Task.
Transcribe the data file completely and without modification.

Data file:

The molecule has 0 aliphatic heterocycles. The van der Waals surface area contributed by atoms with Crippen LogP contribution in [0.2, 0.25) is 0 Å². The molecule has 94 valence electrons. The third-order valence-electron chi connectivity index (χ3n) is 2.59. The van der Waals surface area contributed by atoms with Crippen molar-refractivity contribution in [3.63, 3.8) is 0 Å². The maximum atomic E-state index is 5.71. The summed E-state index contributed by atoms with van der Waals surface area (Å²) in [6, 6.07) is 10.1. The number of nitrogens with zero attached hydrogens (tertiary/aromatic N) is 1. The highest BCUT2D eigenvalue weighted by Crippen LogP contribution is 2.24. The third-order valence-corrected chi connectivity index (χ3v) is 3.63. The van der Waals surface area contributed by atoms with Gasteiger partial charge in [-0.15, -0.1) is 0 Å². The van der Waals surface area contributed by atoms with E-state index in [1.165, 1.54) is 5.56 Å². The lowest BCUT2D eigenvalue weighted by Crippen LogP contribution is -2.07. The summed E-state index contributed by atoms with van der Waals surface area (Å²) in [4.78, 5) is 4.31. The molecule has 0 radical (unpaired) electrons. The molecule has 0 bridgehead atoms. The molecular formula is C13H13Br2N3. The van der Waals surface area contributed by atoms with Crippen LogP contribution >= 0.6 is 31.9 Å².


The molecule has 0 aliphatic heterocycles. The van der Waals surface area contributed by atoms with Crippen LogP contribution in [0.2, 0.25) is 0 Å². The molecule has 94 valence electrons. The third-order valence-electron chi connectivity index (χ3n) is 2.59. The van der Waals surface area contributed by atoms with Crippen molar-refractivity contribution in [3.63, 3.8) is 0 Å². The maximum atomic E-state index is 5.71. The summed E-state index contributed by atoms with van der Waals surface area (Å²) in [6, 6.07) is 10.1. The number of nitrogens with zero attached hydrogens (tertiary/aromatic N) is 1. The highest BCUT2D eigenvalue weighted by Crippen LogP contribution is 2.24. The third-order valence-corrected chi connectivity index (χ3v) is 3.63. The van der Waals surface area contributed by atoms with Gasteiger partial charge in [-0.15, -0.1) is 0 Å². The van der Waals surface area contributed by atoms with E-state index in [1.165, 1.54) is 5.56 Å². The lowest BCUT2D eigenvalue weighted by Crippen LogP contribution is -2.07. The summed E-state index contributed by atoms with van der Waals surface area (Å²) in [4.78, 5) is 4.31. The molecule has 0 radical (unpaired) electrons. The molecule has 0 bridgehead atoms. The molecular formula is C13H13Br2N3. The van der Waals surface area contributed by atoms with Crippen LogP contribution >= 0.6 is 31.9 Å².